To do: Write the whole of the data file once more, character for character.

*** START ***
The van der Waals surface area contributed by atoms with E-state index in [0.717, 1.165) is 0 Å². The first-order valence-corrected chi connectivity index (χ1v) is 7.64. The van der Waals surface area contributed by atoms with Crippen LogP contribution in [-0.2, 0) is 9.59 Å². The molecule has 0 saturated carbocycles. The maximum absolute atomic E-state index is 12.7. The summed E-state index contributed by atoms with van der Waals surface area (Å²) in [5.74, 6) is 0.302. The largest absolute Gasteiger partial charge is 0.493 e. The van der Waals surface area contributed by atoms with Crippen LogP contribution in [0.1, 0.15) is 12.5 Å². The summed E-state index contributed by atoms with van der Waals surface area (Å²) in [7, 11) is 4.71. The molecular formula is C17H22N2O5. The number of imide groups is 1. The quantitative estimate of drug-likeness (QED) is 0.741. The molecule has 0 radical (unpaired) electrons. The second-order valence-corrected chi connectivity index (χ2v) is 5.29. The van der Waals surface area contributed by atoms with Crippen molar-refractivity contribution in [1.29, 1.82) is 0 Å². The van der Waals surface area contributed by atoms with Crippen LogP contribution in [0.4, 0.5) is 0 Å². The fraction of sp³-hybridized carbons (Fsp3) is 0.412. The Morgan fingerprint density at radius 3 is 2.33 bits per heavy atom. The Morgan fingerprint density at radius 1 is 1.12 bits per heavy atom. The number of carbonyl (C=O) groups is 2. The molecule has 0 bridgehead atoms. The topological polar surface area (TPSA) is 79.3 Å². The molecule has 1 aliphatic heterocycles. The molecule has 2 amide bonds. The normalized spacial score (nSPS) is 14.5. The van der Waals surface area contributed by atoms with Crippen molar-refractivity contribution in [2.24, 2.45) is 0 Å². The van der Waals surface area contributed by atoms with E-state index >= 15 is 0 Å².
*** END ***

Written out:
The van der Waals surface area contributed by atoms with E-state index in [0.717, 1.165) is 0 Å². The first-order valence-corrected chi connectivity index (χ1v) is 7.64. The van der Waals surface area contributed by atoms with Crippen LogP contribution in [-0.2, 0) is 9.59 Å². The molecule has 0 saturated carbocycles. The maximum absolute atomic E-state index is 12.7. The summed E-state index contributed by atoms with van der Waals surface area (Å²) in [5.74, 6) is 0.302. The largest absolute Gasteiger partial charge is 0.493 e. The van der Waals surface area contributed by atoms with Crippen LogP contribution in [0.1, 0.15) is 12.5 Å². The summed E-state index contributed by atoms with van der Waals surface area (Å²) in [7, 11) is 4.71. The molecular formula is C17H22N2O5. The number of imide groups is 1. The quantitative estimate of drug-likeness (QED) is 0.741. The molecule has 0 radical (unpaired) electrons. The second-order valence-corrected chi connectivity index (χ2v) is 5.29. The van der Waals surface area contributed by atoms with Crippen molar-refractivity contribution in [1.29, 1.82) is 0 Å². The van der Waals surface area contributed by atoms with Crippen LogP contribution in [0.4, 0.5) is 0 Å². The fraction of sp³-hybridized carbons (Fsp3) is 0.412. The Morgan fingerprint density at radius 3 is 2.33 bits per heavy atom. The Morgan fingerprint density at radius 1 is 1.12 bits per heavy atom. The number of carbonyl (C=O) groups is 2. The molecule has 0 bridgehead atoms. The topological polar surface area (TPSA) is 79.3 Å². The molecule has 1 aliphatic heterocycles. The molecule has 2 amide bonds. The normalized spacial score (nSPS) is 14.5. The van der Waals surface area contributed by atoms with Crippen molar-refractivity contribution in [2.24, 2.45) is 0 Å². The van der Waals surface area contributed by atoms with E-state index >= 15 is 0 Å².